1. There is quite a lot of discrepancy between information on the Tokyo Metropolitan Government website and across the various health centers and service hotlines due to the ever-evolving nature of the outbreak.

2. It is very difficult to call most of the hotlines specific to coronavirus inquiries and testing. Expect to be put on hold or get the engaged dial tone on most calls.

3. When I tried calling most of the provided phone numbers, lines were often engaged, and I was hung up on many times.
Personally, I had better success connecting in the afternoons.
Calling the local ward Health Center directly was the most helpful in providing specific advice and consultations!

TIP: It is highly recommended to arrange a hospital visit via your health center where possible, rather than contacting the hospital directly as you may not be eligible for government medical coverage if you do not go through the local ward health centers (See “COST” section below).

Who Is Eligible for Hospital Testing?

For almost everybody, the bottom line is that you will need to show that you have had a fever of 37.5C or higher for 4 (four) consecutive days before you can request to visit a hospital for testing.

TIP: Symptoms are all SELF-REPORTED, so it is important to keep track of your temperature for all days you are having a fever.

General Population:

If you have symptoms of a fever of 37.5 degrees Celsius (99.5 degrees Fahrenheit), fatigue and trouble breathing for FOUR DAYS OR MORE.

Source: TMG’s “Tokyo COVID Information”


Elderly Population*, Pregnant Women, or People with Underlying Health Conditions

Elderly people or those who are immunosuppressed should contact a public health center or the hotline AFTER TWO DAYS of having relevant symptoms (>37.5 degrees Celsius fever, fatigue, or trouble breathing) for a case-by-case consultation.

*Elderly Population refers to individuals over the age of 70!


If you have travelled internationally from a “high risk” country or
been in close contact with a COVID-19 infected person
within the last 14 days of having symptoms

You can call your local ward health center for a case-by-case consultation after 2 days of having symptoms (>37.5 degrees Celsius fever with or without respiratory symptoms).

Note: You may need to verify that you were issued a quarantine notice at the airport when entering the country or that you were in contact with a COVID-19 infected person to qualify for priority testing.

International Travel –

For details of countries deemed “high risk for COVID-19”, please go to the Ministry of Foreign Affairs of Japan website.Close Contact –

Under national reporting standards, the following are considered cases of having been in close contact:

  • Having spent long periods of contact (including in a vehicle or airplane) or lived together with someone suspected of being infected with COVID-19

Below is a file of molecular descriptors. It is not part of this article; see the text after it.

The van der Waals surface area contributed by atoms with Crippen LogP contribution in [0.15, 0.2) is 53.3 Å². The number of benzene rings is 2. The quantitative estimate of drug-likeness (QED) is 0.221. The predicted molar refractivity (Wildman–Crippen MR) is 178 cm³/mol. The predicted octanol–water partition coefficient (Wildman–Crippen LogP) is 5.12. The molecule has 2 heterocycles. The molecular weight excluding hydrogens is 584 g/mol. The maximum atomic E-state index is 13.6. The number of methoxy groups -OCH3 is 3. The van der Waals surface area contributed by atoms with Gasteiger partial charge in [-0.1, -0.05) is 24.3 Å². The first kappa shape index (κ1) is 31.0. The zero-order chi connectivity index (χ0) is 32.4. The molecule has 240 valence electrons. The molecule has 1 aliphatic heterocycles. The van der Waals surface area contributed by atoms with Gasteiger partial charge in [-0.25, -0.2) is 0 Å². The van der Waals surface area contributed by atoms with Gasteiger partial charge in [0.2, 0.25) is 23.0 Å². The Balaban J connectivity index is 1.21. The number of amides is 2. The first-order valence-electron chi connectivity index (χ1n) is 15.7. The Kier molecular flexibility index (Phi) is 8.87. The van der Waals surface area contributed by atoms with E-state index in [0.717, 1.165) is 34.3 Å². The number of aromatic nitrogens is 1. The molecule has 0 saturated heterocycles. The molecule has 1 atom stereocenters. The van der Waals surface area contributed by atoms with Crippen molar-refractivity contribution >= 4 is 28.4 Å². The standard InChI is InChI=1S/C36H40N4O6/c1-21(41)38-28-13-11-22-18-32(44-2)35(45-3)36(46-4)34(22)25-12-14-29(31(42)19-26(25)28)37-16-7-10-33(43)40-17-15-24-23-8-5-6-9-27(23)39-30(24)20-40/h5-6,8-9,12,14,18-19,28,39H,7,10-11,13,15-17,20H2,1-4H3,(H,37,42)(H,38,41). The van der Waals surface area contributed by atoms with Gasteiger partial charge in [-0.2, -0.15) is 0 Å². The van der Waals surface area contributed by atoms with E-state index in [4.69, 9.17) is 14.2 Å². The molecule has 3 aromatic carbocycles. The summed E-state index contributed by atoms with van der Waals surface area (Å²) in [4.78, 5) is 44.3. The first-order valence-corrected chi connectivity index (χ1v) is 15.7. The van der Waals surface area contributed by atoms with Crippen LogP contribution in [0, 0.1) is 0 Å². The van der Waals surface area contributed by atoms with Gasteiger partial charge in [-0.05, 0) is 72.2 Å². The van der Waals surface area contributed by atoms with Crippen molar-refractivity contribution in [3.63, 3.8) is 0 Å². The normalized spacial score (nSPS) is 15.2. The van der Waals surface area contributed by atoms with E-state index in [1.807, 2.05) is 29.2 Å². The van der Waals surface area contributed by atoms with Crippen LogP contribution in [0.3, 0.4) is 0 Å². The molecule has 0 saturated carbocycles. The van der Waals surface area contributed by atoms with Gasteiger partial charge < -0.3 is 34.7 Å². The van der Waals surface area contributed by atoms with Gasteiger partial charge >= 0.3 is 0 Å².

• Having examined, given care to, or nursed a person suspected of being infected with COVID-19, without taking adequate disease prevention measures
  • Are likely to have touched something that has been contaminated by viral particles present in the coughs, sneezes or bodily fluids of someone suspected of being infected with COVID-19

Source: TMG FAQ webpage

*Although your case may be accepted by the health center, you may still be put on a waitlist at the hospital for testing unless you have severe symptoms.

*If you are having severe symptoms, your case may be prioritized for faster testing, expediated depending on your travel or close contact history.

Source: TMG’s “Tokyo COVID Information”

Hospital Testing Process

If you qualify for the above eligibility criteria with relevant symptoms to get a test:

  1. Consult your Local Ward Health Center (For non-Japanese speakers, contact Himawari to help you arrange consultation if necessary)
  2. The Ward Health Center will introduce you to a designated hospital where you may conduct a test
    (Usually this is supposed to be immediate or within a few hours once you manage to contact the Health Center, and they will introduce a hospital in or near your local ward. You may experience longer delays over the weekends or in the evenings when local Health Centers are closed.)
  3. Contact the introduced hospital, citing your referral from the Health Center to arrange an examination
    NOTE: some health centers may assist you in contacting the hospital  
  4. Go to the hospital for the outpatient examination
    NOTE: you will likely be requested to wear a mask and not take public transport or taxis.
    Health Centers may arrange free transportation for you (by car) if available and necessary. 
  5. Take the initial outpatient examination 
    NOTE: this will NOT be the PCR test for coronavirus
    (the health examination at this stage usually includes a CT Scan and Blood Test, but doctors may assign more tests on a case-by-case basis)